The United States District Court for the Western District of Wisconsin recently held that a creditor did not perfect its security interest in the debtor’s property because the creditor inadvertently included a space in the debtor’s name in its UCC financing statement. See United States Sec. & Exch. Comm’n v. ISC, Inc., 2017 WL 3736796 (W.D. Wis. 2017). In the case, the creditor filed a UCC financing statement with the Wisconsin Department of Financial Institutions (“DFI”) regarding an interest it had in certain assets of the debtor, ISC, Inc. However, the creditor accidentally included a space between “Inc” and the period, naming the debtor as “ISC, Inc .”
The New Jersey Appellate Division recently affirmed that a lender who records a mortgage with knowledge of another unrecorded mortgage is not entitled to priority over the subsequently-filed mortgage, even if the lender was not aware of the identity of the other mortgagee. See Morgan Stanley Private Bank v. Earle, 2017 WL 5988070 (N.J. App. Div. Dec. 4, 2017). In the case, the defendant lender obtained a $5,000,000 mortgage on the borrower’s property in 2008.
A Texas appellate court recently affirmed a lower court’s decision granting summary judgment and holding that a title agent and its individual employee were not liable to a nonparty to the escrow agreement for their disbursement of escrow funds, regardless of whether the nonparty contributed said funds. See Muller v. Stewart Title Guar. Co., 525 S.W.3d 859 (Tex. App. 2017).
The Supreme Court of New York, Westchester County, recently granted a plaintiff’s motion to dismiss defendant’s affirmative defenses and counterclaims and held that the parties’ merchant agreement whereby plaintiff purchased defendant’s future receivables was a valid contract, and not a usurious loan, as defendant alleged. See Rapid Capital Fin., LLC v. Natures Mkt. Corp., 2017 WL 4764559 (N.Y. Sup. Ct. Oct. 11, 2017).
The United States District Court for the District of New Jersey recently granted a mortgage servicer’s motion to dismiss a borrower’s claim because the allegations should have been brought in the parties’ foreclosure action. See Sanchez v. Select Portfolio Servicing, Inc., 2017 WL 4711475 (D.N.J. Oct. 20, 2017). In the case, plaintiff defaulted on a loan and defendant’s predecessor in interest instituted a state court foreclosure action in 2008.
The New Jersey Appellate Division recently affirmed that a lender who winterizes and secures a property during a foreclosure is not deemed a mortgagee in possession subject to condominium association fees, even if the lender performed “modest repairs” to the property. See Union Hill Condo. Ass’n v. Wells Fargo Bank, N.A., 2017 WL 5478310 (N.J. Super. Ct. App. Div. Nov. 15, 2017). There, the borrower became delinquent on both his mortgage loan and his condominium association assessments.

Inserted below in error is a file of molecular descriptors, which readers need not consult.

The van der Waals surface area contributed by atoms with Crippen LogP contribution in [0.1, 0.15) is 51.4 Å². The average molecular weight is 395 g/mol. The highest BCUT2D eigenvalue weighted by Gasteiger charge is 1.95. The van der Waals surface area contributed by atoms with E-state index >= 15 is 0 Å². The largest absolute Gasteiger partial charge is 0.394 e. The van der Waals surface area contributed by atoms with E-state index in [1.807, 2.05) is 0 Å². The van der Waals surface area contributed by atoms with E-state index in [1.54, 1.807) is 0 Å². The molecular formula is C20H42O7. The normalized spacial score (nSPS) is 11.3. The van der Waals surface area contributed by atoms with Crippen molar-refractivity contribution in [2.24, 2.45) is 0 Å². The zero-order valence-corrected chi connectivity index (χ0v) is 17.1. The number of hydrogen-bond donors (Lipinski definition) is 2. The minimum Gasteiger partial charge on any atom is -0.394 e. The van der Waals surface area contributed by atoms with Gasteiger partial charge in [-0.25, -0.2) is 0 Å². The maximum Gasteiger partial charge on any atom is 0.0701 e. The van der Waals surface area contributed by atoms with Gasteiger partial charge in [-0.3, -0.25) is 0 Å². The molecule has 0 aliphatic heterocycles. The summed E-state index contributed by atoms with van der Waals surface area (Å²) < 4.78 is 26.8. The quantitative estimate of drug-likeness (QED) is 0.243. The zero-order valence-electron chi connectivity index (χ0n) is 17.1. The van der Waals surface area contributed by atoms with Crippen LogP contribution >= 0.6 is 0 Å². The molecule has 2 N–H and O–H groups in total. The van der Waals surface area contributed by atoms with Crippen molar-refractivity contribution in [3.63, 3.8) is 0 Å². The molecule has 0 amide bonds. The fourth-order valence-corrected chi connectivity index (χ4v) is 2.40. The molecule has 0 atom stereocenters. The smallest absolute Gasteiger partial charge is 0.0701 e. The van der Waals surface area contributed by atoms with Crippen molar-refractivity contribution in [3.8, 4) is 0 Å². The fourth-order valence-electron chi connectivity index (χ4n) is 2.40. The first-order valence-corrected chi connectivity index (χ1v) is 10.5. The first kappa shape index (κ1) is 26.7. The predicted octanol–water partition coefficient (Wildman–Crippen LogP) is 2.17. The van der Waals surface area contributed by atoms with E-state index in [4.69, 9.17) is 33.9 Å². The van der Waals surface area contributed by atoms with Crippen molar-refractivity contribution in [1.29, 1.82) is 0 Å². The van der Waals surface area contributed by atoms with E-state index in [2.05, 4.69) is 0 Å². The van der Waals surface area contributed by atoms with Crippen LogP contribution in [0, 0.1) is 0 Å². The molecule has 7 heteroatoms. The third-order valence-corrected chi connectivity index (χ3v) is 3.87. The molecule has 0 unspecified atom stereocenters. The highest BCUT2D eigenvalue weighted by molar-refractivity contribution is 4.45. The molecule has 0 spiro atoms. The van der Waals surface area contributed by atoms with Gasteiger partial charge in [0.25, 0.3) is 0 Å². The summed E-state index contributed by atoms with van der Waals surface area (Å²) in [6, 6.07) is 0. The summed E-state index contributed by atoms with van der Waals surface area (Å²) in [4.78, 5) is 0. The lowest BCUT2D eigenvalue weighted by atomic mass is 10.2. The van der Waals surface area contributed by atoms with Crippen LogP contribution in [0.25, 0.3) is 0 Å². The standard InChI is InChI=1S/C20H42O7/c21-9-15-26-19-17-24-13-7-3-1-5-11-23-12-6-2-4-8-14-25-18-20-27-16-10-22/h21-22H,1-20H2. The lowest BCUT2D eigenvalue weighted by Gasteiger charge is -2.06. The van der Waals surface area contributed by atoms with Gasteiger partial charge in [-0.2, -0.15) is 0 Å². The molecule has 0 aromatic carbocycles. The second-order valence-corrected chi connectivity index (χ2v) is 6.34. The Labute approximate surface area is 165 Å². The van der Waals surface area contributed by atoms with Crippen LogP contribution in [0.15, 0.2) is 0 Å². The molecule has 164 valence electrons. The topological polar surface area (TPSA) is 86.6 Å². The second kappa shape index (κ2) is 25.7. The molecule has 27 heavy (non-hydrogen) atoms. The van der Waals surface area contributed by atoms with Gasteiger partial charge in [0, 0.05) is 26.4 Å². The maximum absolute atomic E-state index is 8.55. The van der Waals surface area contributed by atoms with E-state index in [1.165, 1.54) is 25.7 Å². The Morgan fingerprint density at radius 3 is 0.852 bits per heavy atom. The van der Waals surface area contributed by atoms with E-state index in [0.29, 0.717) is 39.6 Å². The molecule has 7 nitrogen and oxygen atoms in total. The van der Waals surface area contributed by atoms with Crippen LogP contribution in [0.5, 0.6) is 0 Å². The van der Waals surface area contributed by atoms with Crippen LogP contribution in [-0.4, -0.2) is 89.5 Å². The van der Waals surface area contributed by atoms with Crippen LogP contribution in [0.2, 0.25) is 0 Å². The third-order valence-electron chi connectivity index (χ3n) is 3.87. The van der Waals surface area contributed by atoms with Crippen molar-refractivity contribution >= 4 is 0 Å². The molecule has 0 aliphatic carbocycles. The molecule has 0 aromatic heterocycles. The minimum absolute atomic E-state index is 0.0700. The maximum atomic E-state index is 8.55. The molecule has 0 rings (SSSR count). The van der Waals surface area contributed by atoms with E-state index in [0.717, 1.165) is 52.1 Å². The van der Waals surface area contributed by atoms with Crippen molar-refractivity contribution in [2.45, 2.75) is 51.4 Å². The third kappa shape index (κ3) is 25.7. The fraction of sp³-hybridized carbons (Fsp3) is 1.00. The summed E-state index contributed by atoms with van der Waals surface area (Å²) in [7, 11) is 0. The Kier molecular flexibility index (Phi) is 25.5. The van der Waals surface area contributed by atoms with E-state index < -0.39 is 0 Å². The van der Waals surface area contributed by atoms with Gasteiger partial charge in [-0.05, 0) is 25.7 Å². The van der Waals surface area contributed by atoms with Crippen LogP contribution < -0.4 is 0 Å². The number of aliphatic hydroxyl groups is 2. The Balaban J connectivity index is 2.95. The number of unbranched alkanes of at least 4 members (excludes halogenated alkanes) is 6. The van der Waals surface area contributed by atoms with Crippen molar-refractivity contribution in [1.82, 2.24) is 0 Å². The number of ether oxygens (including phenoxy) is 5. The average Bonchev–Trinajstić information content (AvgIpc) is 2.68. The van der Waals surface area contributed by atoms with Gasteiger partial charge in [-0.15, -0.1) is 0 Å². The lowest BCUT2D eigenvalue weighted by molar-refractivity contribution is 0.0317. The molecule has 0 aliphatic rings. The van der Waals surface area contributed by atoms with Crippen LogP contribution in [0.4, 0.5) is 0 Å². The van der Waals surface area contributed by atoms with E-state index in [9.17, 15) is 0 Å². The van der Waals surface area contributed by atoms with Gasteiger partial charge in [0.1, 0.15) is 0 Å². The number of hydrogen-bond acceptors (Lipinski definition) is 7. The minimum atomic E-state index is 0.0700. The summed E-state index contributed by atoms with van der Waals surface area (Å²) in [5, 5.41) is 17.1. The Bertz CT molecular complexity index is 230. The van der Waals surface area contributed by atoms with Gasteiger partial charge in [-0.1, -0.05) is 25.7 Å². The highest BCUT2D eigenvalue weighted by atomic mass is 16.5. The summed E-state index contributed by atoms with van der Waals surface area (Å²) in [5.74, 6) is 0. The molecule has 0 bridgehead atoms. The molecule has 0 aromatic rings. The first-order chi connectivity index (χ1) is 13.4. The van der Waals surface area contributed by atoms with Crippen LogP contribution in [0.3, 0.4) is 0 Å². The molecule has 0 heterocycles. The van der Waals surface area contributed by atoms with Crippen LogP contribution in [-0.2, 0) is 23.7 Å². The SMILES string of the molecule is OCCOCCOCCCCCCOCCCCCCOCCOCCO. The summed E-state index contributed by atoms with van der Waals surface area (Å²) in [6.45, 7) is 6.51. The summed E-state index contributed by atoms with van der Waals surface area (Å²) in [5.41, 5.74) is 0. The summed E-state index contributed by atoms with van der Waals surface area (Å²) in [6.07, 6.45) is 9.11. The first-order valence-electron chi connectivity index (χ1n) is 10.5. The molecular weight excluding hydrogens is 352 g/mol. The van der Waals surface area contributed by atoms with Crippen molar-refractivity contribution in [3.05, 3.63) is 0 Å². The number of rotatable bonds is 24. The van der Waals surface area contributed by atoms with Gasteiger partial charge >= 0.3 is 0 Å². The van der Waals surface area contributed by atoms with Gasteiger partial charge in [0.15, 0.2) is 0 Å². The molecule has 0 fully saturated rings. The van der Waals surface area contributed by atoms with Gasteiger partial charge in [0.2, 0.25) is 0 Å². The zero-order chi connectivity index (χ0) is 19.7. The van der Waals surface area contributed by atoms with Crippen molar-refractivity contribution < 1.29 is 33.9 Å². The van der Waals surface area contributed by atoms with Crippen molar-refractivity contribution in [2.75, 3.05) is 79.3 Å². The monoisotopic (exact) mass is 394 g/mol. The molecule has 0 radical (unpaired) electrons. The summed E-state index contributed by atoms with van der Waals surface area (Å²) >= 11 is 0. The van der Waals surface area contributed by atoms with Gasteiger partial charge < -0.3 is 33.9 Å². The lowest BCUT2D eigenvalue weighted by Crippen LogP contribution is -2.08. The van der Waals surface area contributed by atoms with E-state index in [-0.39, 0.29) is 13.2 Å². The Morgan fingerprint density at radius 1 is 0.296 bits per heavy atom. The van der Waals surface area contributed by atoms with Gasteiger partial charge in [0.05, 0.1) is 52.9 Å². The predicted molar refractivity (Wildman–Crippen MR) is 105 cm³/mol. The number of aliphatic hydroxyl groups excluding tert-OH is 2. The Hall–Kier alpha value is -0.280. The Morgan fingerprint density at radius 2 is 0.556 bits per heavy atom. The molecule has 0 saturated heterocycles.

The United States District Court for the District of New Jersey recently denied a debt collector’s motion to dismiss a debtor’s claim that a debt collection notice violated the Fair Debt Collection Practices Act (“FDCPA”) because the notice failed to state that certain requests must be in writing. See Kausar v. GC Servs. Ltd. P’ship, 2017 WL 5175596 (D.N.J. Nov. 8, 2017).
The Superior Court of Connecticut recently held that insured owners were barred from coverage under a title insurance policy for an easement that the policy did not disclose because the sellers had informed the insureds about the easement before the closing, even if the insureds had misunderstood the scope of the easement. See Pamela Egan et al. v. Eastland Title Servs., Inc. et al., 2017 WL 5202842 (Conn. Super. Ct. Sept. 29, 2017).
Florida’s District Court of Appeal recently reversed a trial court and vacated a final judgment of foreclosure because the bank, as trustee of a mortgage pool trust governed by a pooling and servicing agreement (“PSA”) was unable to prove standing. See Friedle v. Bank of New York Mellon, 2017 WL 4280592 (Fla. Dist. Ct. App. Sept. 27, 2017). In the case, the trial court granted the bank final judgment of foreclosure and the borrower appealed, arguing that the bank did not prove that it had possession of the note at the time it filed the complaint. On appeal, the appellate court agreed that the bank had not proved it possessed the note and reversed.
The Surrogate’s Court of New York, Oneida County, recently denied a petitioner’s motion for summary judgment seeking to compel the executor to deliver all of the funds withdrawn from a decedent’s accounts to the petitioner, as the alleged surviving joint owner, on grounds that there is insufficient proof to warrant a finding that title to the accounts is vested in the petitioner as the survivor.